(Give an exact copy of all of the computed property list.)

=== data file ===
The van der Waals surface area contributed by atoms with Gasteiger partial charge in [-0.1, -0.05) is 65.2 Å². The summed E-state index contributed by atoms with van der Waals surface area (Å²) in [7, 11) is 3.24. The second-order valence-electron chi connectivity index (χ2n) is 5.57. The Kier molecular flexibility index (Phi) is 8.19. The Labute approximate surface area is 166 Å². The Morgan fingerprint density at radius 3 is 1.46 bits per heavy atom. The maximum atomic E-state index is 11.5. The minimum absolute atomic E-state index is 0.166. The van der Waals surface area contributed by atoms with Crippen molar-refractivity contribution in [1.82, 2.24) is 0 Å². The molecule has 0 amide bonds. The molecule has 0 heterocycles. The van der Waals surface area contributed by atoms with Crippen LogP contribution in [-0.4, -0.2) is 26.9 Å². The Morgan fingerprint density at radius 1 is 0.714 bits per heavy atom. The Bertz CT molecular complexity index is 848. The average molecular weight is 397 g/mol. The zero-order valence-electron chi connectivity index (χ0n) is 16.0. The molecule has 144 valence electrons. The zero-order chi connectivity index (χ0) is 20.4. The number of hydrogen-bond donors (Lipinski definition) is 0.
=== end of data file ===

The van der Waals surface area contributed by atoms with Gasteiger partial charge in [-0.1, -0.05) is 65.2 Å². The summed E-state index contributed by atoms with van der Waals surface area (Å²) in [7, 11) is 3.24. The second-order valence-electron chi connectivity index (χ2n) is 5.57. The Kier molecular flexibility index (Phi) is 8.19. The Labute approximate surface area is 166 Å². The Morgan fingerprint density at radius 3 is 1.46 bits per heavy atom. The maximum atomic E-state index is 11.5. The minimum absolute atomic E-state index is 0.166. The van der Waals surface area contributed by atoms with Crippen molar-refractivity contribution in [1.82, 2.24) is 0 Å². The molecule has 0 amide bonds. The molecule has 0 heterocycles. The van der Waals surface area contributed by atoms with Crippen LogP contribution in [-0.4, -0.2) is 26.9 Å². The Morgan fingerprint density at radius 1 is 0.714 bits per heavy atom. The Bertz CT molecular complexity index is 848. The average molecular weight is 397 g/mol. The zero-order valence-electron chi connectivity index (χ0n) is 16.0. The molecule has 144 valence electrons. The zero-order chi connectivity index (χ0) is 20.4. The number of hydrogen-bond donors (Lipinski definition) is 0.